Next time you feel like a bottomless pit, try going for a run. Mindful jogging is a great activity for zoning out and focusing on your form and strength, instead of obsessing about food. It’s suitable for all ages and doesn’t require special athletic skill, which makes it suitable anytime, anywhere. Make it a relaxing experience – try turning it into an engaging hobby that you could turn to whenever tensed, stressed or unnecessarily hungry. Resources like Jogging Addiction and similar sites can help in getting informed about running gear, other runners’ advice and much more, to make the whole experience comfortable and doable.

How To Stop Snacking When At Work

Most of the sedentary or cubicle-like jobs are ideal for keeping the flame of snacking alive. Rushing in the morning and skipping breakfast, working at lunch break or late hours can make everyone skip meals and disturb the digestive system.

Lack of time for meal preparation and stressful situations at work are common triggers for snacking. A bag of crisps or order-in doughnuts seem like a quick and convenient solution.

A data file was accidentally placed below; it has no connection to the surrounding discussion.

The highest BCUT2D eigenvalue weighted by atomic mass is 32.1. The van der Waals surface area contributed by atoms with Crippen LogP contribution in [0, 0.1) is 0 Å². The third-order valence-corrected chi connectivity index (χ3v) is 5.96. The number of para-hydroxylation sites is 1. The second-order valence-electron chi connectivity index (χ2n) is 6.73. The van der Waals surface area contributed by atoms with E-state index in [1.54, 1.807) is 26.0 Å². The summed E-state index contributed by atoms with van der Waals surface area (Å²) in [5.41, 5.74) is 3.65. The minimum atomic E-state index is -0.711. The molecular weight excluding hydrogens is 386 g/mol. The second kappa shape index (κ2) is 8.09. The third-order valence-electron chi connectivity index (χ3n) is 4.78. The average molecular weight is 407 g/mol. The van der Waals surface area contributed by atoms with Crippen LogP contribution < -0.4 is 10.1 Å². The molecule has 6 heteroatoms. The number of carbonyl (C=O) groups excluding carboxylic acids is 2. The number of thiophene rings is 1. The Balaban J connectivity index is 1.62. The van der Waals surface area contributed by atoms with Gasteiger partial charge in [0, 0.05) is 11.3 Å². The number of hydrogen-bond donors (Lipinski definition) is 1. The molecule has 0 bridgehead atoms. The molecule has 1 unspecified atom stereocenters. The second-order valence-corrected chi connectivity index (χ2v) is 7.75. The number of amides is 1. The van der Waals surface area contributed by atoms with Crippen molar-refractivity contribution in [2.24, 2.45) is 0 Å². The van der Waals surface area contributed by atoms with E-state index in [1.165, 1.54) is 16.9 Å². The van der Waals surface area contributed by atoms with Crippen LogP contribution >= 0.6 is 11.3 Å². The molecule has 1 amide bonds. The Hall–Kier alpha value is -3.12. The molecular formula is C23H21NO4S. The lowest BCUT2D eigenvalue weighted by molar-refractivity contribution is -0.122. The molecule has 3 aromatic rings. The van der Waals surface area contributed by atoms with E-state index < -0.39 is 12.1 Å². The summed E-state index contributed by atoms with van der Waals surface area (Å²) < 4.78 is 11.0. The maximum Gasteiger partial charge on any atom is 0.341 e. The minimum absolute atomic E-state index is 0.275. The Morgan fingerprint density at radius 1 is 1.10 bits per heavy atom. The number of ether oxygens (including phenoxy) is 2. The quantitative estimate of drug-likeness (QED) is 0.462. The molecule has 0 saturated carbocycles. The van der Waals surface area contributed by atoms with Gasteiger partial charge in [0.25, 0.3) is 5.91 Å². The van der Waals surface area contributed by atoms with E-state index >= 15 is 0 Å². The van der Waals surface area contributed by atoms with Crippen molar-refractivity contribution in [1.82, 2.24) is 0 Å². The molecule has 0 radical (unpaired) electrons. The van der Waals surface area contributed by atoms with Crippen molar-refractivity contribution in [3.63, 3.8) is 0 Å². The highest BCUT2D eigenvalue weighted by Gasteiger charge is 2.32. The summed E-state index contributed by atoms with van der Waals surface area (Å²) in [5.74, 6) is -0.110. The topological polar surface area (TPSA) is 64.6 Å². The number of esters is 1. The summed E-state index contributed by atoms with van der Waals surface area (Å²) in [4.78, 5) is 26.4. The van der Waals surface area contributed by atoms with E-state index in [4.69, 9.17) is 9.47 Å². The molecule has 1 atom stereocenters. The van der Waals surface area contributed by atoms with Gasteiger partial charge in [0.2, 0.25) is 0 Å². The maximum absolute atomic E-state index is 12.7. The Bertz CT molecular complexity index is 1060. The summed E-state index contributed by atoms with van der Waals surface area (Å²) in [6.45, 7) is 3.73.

If you want to snack less at work it is super important that you eat enough for your actual meals. If you don’t eat enough to fill yourself, the cravings for snacks will keep coming. Make sure you eat the fats and carbs your body requires to function properly. This is different for everybody. People with a more active lifestyle will require more food than people with a passive lifestyle and a sitting job.

Try meal-prepping and organize your three meals at the beginning of a week. When your brain knows there’s a plan, you’re more likely to be more mindful around food.

If that sounds too straining, there are always more healthy options to choose at the supermarket or to order in, like ready-made meat and vegetables, healthy salads, fruit, etc. Commit yourself to always having at least 3 proper meals during the day and stick to your plan – never skip a meal and predict any obstacles that can ruin your routine.

If you still have the urge to snack at work, also when you eat breakfast and proper lunch, following these tips may stop you from reaching for unhealthy treats:

  • Have a glass of water. Sometimes we feel hungry but we are actually thirsty. Make sure you stay hydrated during the day and always have a glass of water on your desk.
  • Go for a walk during your lunch hour. This will put some distance between you and the tempting office snacks and by the time you get back, your cravings will probably diminish.